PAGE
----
The Queen's Christmas Message 1987

Every year a Christmas party is held for the children of the people living in the Mews of Buckingham Palace. Everyone seems to enjoy it. Father Christmas arrives and there is the usual build up of excitement and expectation among the children to see what he has brought with him in his sack.

Even the horses in their stables are serenaded by the carol singers and seem to be aware that something quite special is happening - as they were on that happy day back in July when my son and daughter-in-law were married, and they drew the carriages through the cheerful crowds thronging the London streets.

For the children at our Christmas party, the meeting with Father Christmas, and a ride in his sleigh, are perhaps the most exciting part of the evening.

But I hope that a visit to the stables also helps to bring the traditional story alive for them. I hope it also helps them to realise how fortunate they are to have comfortable homes and warm beds to go to, unlike the Holy Family, who had to share with the animals because there was no room at the Inn.

Christmas is a festival for all Christians, but it is particularly a festival for children. As we all know, it commemorates the birth of a child, who was born to ordinary people, and who grew up very simply in his own small home town and was trained to be a carpenter.

His life thus began in humble surroundings, in fact in a stable, but he was to have a profound influence on the course of history, and on the lives of generations of his followers. You don't have to be rich or powerful in order to change things for the better and each of us in our own way can make a contribution.

The infant Jesus was fortunate in one very important respect. His parents were loving and considerate. They did their utmost to protect him from harm. They left their own home and became refugees, to save him from King Herod, and they brought him up according to the traditions of their faith.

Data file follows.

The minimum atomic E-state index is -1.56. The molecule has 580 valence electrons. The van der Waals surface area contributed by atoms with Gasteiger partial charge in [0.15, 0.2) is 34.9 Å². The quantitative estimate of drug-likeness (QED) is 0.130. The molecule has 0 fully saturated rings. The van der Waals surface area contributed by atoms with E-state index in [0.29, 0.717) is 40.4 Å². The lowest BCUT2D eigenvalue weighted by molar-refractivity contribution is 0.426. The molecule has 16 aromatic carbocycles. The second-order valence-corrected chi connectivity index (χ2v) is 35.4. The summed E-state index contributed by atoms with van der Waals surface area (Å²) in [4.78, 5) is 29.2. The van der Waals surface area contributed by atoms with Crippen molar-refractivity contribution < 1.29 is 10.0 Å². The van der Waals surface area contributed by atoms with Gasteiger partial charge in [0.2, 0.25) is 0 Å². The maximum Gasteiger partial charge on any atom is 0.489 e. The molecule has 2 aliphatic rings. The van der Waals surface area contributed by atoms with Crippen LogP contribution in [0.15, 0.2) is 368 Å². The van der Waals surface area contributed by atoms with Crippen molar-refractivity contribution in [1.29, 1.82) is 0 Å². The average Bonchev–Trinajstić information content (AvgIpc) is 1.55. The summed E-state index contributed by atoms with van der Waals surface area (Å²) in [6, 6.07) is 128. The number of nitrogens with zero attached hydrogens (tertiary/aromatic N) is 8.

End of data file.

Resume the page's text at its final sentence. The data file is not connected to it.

On this Birthday festival, which we try to make an occasion of happiness, we must not forget that there are some children who are victims of ill treatment and neglect.

It is no easy task to care for and bring up children, whatever your circumstances - whether you are famous or quite unknown. But we could all help by letting the spirit of Christmas fill our homes with love and care and by heeding Our Lord's injunction to treat others as you would like them to treat you.

When, as the Bible says, Christ grew in wisdom and understanding, he began his task of explaining and teaching just what it is that God wants from us.

The two lessons that he had for us, which he underlined in everything he said and did, are the messages of God's love and how essential it is that we, too, should love other people.

There are many serious and threatening problems in this country and in the world but they will never be solved until there is peace in our homes and love in our hearts.

The message which God sent us by Christ's life and example is a very simple one, even though it seems so difficult to put into practice.

To all of you, of every faith and race, I send you my best wishes for a time of peace and tranquillity with your families at this Festival of Christmas. A very Happy Christmas to you all.

HM. Queen Elizabeth II

Full transcript of HM. The Queen's 1986 Christmas Broadcast
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